Set on the campus of a former women’s college now overrun with lunkhead Roman-frat boys, Whit Stillman’s comeback comedy Damsels in Distress is wobbly and borderline twee, but it deepens as it goes along and becomes rich. The initial conceit is a beaut: to upend Heathers and Mean Girls by turning the central trio of insouciant alpha-hotties into do-gooders who march into dorms, pull students off their suicidal ledges, and put them in tap shoes to sing and dance. (The sign on their headquarters reads SUICIDE PREVENTION CENTER, but the word PREVENTION keeps falling off.) Each of these philosopher-flibbertigibbets bears the name of a flower: Heather (Carrie MacLemore), Rose (Megalyn Echikunwoke), and their laser-willed leader, Violet (Greta Gerwig), who has formulated a design for living. She counsels incoming student Lily (Analeigh Tipton) that falling in love with handsome and intelligent boys is a sure path to suicide. By dating Frank (Ryan Metcalf), who is neither good-looking nor smart, Violet is both making a difference in his life and protecting herself from heartbreak. Or so she believes—until he dumps her for a girl she “rescued” after a bad breakup.
Stillman has hold of one of the best of all high-comedy themes: what Henry James, writing about Ibsen (not, admittedly, a laugh riot), called “the individual caught in the fact.” Stillman’s youngish characters love theories—embracing old ones, constructing new ones, always on the lookout for a way to frame experience and protect themselves from getting emotionally blindsided. They change their names and accents. They pretend to be people they aren’t. Inevitably, they are hurt, exposed, their theories exploded, but Stillman is the most charitable of satirists. Instead of delivering the killing blow, he allows these poseurs to pick themselves up and find a better pose—chattering all the while, of course.
The chatter in Damsels in Distress is zanier, more absurdist, than in Stillman’s pitch-perfect Metropolitan and Barcelona, and a lot of the jokes go thud. He’s not in his element with Heathers-style camp. Gerwig and Violet are a strange match. The actress doesn’t run her words together—she sounds each out individually, as if plucking it from the ether, her dazed, open-mouthed delivery recalling Alyson Hannigan’s nerdy-sexy Willow on Buffy the Vampire Slayer. Her spaciness sounds odd sped up. But Violet, in her prim A-line frocks, is a still a great original, a character who loves to issue orders and loves, unexpectedly, to be challenged, at one point thanking Lily for chastising her. You can’t predict what will pop out next. “I love clichéd and hackneyed expressions of every kind,” she announces, convinced they’re not a mark of lazy thinking but the accumulated wisdom of the ages. And when Rose in her clipped British tones denounces as an operator a slickster (Adam Brody) who sends Lily and her friends a round of drinks, Violet counters: “I’ll grant you that this was a tactic or even a ruse, but without that, how would our species survive?” Her logic is impeccable.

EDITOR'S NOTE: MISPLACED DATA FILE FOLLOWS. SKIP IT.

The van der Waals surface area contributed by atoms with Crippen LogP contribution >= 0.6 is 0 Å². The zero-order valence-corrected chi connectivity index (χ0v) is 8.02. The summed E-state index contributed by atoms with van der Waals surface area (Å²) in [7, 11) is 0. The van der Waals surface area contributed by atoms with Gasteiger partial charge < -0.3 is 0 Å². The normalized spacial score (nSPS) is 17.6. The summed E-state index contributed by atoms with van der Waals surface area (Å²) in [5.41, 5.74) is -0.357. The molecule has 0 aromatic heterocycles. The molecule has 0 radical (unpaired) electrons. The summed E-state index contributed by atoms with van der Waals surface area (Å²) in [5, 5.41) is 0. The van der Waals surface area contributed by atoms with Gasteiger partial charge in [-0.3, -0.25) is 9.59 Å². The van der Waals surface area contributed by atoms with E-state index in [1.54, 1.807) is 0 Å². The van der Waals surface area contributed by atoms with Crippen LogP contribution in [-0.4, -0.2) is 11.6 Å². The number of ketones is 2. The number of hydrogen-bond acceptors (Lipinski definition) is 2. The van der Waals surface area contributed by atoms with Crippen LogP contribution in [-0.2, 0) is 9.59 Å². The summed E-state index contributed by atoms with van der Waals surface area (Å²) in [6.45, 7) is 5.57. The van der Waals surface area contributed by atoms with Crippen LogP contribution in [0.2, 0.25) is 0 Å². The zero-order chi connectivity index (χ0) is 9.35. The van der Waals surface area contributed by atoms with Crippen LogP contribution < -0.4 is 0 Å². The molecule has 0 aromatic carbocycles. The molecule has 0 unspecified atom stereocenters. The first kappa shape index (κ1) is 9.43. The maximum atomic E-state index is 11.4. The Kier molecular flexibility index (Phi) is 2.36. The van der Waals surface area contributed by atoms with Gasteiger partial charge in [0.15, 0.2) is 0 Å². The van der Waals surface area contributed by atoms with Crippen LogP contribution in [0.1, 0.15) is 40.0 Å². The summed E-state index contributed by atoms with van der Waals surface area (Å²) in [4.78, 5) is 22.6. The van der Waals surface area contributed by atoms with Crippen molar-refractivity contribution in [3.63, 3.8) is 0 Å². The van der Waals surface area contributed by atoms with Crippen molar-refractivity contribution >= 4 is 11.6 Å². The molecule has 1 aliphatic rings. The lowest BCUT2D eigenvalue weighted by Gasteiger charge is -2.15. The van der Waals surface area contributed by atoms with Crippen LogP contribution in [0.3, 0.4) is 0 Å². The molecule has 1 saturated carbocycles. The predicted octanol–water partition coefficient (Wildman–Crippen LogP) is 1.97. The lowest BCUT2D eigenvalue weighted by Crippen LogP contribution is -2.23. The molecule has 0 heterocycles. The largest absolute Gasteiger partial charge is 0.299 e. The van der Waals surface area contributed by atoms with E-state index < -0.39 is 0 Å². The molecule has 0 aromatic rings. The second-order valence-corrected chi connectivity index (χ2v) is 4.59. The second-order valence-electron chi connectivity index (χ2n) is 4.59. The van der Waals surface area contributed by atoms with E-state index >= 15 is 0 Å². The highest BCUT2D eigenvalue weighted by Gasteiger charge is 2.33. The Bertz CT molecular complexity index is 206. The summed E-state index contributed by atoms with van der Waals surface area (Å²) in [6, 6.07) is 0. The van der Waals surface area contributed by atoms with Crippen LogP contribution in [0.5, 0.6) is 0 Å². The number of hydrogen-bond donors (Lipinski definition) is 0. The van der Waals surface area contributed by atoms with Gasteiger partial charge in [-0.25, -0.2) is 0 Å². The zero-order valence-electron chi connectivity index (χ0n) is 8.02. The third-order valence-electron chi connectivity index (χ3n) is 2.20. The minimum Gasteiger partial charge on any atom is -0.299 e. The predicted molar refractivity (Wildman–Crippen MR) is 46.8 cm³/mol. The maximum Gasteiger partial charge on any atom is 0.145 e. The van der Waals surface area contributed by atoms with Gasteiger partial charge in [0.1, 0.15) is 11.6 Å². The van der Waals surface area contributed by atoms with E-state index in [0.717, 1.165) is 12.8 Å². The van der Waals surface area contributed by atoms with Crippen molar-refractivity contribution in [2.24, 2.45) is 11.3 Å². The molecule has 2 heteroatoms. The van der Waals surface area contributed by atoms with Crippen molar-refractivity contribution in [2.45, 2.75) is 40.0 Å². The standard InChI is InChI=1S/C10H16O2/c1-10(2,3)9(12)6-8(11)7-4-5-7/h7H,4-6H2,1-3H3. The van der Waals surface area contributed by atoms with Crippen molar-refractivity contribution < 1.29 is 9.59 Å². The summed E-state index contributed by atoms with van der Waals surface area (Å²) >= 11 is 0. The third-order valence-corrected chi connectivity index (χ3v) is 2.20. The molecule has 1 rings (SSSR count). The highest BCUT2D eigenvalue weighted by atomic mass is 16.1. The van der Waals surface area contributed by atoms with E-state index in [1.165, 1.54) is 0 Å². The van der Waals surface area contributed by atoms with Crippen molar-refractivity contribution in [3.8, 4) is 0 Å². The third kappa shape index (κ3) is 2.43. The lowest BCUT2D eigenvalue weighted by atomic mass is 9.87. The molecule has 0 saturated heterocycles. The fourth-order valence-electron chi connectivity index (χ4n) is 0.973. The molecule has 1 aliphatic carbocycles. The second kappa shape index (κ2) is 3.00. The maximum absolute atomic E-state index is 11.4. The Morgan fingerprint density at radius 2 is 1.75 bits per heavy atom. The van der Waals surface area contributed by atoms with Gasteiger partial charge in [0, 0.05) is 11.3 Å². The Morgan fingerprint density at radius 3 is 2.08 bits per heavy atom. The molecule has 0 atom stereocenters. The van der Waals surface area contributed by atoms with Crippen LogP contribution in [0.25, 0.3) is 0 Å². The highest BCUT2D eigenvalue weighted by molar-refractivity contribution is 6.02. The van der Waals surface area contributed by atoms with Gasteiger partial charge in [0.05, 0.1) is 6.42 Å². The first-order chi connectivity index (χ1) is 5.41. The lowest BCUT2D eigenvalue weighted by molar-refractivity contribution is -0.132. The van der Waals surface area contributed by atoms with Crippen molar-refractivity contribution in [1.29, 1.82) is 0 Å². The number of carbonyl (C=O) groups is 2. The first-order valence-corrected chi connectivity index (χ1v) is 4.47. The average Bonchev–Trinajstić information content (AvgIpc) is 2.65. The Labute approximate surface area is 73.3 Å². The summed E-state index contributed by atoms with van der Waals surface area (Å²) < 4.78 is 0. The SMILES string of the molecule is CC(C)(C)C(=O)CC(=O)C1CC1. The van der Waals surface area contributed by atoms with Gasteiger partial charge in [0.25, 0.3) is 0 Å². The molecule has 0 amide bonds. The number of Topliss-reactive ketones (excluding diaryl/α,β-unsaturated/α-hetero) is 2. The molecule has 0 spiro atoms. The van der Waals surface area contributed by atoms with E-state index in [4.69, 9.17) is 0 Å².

After a lot of hems and haws, Lily takes up with a Frenchman (Hugo Becker) who—in between explaining the unique sexual codes of his religion—shows her Truffaut’s Stolen Kisses. This is Stillman’s way of prepping you for the New Wave antics to come, among them a full-blown song-and-dance number that recalls Fred Astaire in A Damsel in Distress. The cast is game for anything. As the most grounded character, Tipton, of America’s Next Top Model, has an interesting, pushed-out face that survives cinematographer Doug Emmett’s overbright side lighting, and MacLemore’s Heather is a perky cutie who gives her scenes a lift. Characters are easier to love when the director loves them more. Consider Thor, Frank’s dumb friend. How dumb is he? So dumb he doesn’t know colors. Stillman gets a lot of comic mileage out of Thor’s childish incomprehension—until, late in the film, Heather discovers that Thor’s overambitious parents forced him to skip nursery school and jump right into kindergarten. He missed that part of his childhood. So it’s an absurdist joke and a metaphor for a stunted way of seeing. And then it’s something more. Thor, with Heather’s help, learns the colors and wakes up to the world. It’s true magic when jokes on a character’s dumbness end up flowering.